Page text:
Homeschoolers and the Popular Kids

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I really like Paul Graham's essay on Why Nerds are Unpopular. I think it's spot on. But a mere two paragraphs into Matt's post comparing church and junior high a thought struck me: Who are the "popular" kids? Or, put another way, "I don't think the popular kids are very popular."

We all know who the popular kids are. We may be able to name them, even after all these years. It's possible we could tell you, in painful detail, how they helped make our lives miserable--assuming we were important enough to be a target.

Important. Target.

Those two words connected in my mind: The popular kids, for all their "popularity," were wildly disliked by the majority of students I knew. In other words: The "popular" kids were severely unpopular. They were important enough to be targets. The same thing happens with celebrities; the tabloid industry is built on such things.


Me? I was popular in high school after I got out of my awkward stage. I was good at sports, but sports no one cares about like swimming and cross country. I wasn't unattractive, but my wife says I have much improved since those days. I took advanced classes with other kids interested in winning the grade game. I ate lunch with a group of students who preferred sitting on the floor to the cafeteria tables. We were popular because we liked each other. And our relatively small group was larger than that of the "popular" entourage.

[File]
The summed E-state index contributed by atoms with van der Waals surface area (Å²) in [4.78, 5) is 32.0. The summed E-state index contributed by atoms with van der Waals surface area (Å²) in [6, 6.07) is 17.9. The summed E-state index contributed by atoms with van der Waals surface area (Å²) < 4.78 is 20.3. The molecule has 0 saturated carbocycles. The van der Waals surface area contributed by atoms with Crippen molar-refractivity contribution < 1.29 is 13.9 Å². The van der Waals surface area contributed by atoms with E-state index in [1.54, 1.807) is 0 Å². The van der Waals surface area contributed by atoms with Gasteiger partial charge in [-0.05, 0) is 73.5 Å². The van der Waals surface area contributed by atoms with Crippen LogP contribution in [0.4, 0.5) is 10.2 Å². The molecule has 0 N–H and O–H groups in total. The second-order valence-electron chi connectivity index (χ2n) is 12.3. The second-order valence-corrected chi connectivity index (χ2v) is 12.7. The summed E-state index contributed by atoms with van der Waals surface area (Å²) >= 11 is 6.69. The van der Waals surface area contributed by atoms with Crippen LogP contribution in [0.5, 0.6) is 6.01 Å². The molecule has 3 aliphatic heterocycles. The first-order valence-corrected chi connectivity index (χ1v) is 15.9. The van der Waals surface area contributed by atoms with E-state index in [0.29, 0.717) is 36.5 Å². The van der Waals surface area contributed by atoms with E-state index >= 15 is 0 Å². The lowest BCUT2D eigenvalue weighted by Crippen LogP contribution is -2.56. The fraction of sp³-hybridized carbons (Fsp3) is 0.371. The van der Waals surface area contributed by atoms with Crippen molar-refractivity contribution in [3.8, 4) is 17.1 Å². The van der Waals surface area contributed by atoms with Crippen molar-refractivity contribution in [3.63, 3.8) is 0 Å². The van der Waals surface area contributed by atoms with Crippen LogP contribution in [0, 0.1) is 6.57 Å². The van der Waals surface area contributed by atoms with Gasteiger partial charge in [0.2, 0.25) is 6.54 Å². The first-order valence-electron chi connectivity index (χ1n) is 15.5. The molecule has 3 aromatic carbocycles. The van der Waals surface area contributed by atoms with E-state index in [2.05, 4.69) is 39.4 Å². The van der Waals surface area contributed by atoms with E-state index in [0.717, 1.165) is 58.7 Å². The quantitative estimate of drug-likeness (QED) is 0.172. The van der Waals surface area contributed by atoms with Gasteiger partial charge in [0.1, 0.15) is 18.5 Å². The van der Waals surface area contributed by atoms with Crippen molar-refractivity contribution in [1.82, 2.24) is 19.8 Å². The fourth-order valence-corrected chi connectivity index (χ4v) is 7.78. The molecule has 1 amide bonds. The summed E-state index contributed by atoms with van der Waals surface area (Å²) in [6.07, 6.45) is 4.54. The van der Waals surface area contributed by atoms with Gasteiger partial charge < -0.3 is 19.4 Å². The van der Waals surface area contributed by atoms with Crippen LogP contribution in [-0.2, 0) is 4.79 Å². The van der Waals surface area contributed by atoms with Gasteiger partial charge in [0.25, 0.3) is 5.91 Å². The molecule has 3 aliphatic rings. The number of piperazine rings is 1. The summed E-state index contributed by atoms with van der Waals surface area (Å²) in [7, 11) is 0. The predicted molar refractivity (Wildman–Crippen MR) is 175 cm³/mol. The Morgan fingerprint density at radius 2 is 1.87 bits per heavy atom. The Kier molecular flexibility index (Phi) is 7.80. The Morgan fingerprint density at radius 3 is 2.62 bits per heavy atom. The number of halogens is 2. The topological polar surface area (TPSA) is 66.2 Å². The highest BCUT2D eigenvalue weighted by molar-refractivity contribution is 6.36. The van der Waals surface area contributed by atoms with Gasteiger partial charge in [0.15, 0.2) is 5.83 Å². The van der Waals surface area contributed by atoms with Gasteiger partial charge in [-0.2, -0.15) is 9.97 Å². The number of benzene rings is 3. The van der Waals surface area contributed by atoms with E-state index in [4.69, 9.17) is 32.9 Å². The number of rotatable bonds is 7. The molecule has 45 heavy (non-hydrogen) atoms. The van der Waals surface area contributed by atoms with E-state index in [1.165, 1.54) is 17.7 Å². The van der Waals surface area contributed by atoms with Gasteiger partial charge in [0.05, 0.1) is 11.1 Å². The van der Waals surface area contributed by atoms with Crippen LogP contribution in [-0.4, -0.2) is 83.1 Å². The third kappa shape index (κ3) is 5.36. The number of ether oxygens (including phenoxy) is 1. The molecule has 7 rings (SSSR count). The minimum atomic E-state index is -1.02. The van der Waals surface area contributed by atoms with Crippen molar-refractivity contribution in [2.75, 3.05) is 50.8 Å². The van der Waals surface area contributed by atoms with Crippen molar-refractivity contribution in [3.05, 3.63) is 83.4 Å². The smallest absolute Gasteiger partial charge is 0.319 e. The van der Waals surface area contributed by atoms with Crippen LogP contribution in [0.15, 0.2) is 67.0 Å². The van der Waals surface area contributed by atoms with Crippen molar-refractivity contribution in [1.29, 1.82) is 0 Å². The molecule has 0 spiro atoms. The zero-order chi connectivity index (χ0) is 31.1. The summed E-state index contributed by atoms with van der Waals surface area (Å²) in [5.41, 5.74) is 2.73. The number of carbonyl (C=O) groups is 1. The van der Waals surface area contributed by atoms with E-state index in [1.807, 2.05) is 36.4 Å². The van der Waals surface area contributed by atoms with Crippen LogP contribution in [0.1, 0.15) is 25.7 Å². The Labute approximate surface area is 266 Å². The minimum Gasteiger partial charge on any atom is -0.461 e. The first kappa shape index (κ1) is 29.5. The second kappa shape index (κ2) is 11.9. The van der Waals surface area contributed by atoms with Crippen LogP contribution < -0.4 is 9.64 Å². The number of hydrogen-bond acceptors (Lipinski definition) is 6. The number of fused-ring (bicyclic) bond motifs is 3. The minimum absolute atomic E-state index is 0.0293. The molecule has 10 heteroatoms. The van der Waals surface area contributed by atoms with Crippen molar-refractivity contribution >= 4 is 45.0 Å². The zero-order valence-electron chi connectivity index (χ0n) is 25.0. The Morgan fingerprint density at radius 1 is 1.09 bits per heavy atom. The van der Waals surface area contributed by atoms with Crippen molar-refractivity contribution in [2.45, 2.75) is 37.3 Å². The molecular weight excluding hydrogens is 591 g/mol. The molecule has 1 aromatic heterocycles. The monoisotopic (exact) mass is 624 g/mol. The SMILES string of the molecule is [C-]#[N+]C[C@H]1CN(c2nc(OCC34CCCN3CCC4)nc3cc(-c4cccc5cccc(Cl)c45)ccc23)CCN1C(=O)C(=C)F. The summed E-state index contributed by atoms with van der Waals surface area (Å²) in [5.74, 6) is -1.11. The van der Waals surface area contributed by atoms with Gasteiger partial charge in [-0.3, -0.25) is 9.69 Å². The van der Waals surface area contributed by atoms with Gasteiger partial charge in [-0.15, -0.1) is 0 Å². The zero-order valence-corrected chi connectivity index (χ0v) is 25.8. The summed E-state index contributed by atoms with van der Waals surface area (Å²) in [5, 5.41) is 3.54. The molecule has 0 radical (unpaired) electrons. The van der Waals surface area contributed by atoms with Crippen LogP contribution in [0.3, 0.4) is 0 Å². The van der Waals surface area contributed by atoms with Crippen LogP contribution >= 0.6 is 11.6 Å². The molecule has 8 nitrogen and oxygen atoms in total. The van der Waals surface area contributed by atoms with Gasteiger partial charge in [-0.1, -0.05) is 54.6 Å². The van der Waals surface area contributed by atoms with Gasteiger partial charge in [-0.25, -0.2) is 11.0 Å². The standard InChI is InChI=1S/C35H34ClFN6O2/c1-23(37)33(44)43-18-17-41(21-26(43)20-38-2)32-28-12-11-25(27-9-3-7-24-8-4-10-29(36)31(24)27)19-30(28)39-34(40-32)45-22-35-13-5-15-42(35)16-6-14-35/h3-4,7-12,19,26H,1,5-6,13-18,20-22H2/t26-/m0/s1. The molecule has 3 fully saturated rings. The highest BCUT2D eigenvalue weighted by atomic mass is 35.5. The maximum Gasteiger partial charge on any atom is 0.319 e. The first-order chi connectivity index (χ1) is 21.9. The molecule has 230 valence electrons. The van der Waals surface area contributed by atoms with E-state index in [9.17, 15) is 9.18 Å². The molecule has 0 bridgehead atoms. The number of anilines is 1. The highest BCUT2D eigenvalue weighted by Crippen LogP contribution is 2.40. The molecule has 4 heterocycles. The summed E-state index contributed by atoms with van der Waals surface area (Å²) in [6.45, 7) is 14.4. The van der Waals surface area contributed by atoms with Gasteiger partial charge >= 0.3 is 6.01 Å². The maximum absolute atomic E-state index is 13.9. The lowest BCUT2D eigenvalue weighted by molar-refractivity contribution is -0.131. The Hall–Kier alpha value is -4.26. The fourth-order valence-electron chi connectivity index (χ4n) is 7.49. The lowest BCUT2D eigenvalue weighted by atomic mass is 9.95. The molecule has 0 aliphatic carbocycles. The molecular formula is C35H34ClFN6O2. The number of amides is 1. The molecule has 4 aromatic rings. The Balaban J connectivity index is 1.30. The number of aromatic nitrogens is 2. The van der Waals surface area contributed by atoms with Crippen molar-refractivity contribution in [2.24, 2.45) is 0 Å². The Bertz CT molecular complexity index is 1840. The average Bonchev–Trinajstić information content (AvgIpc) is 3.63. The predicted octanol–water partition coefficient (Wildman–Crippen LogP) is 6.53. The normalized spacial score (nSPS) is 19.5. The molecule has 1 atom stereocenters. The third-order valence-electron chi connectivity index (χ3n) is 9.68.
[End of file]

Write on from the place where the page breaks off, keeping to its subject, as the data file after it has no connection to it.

I'd be interested in hearing from a popular kid. What was life like as the alpha? I doubt it was fun.

Far better to realize that the friends you have are what make you truly popular. And even there, the numbers aren't what matter. Do you have people who love you and encourage you to become the person you should be? That's what matters. That matters far more than how many people despise you for being good at everything and looking good while doing it.

Homeschooling allows our kids to not have to worry about being popular at school. Instead, we can focus on loving our children and encouraging them to become the people they should be. And, don't worry: There are still plenty of opportunities for them to learn how to navigate the petty worlds of cliques and circles in sports and church and band and the rest of life.

But with the lengthy reprieve not offered their friends in school, may our homeschooled children recognize the truth of popularity and make better, stronger friends for it.

How popular where the popular kids you knew in school?

 ~Luke Holzmann
Filmmaker, Writer, Empty Nester

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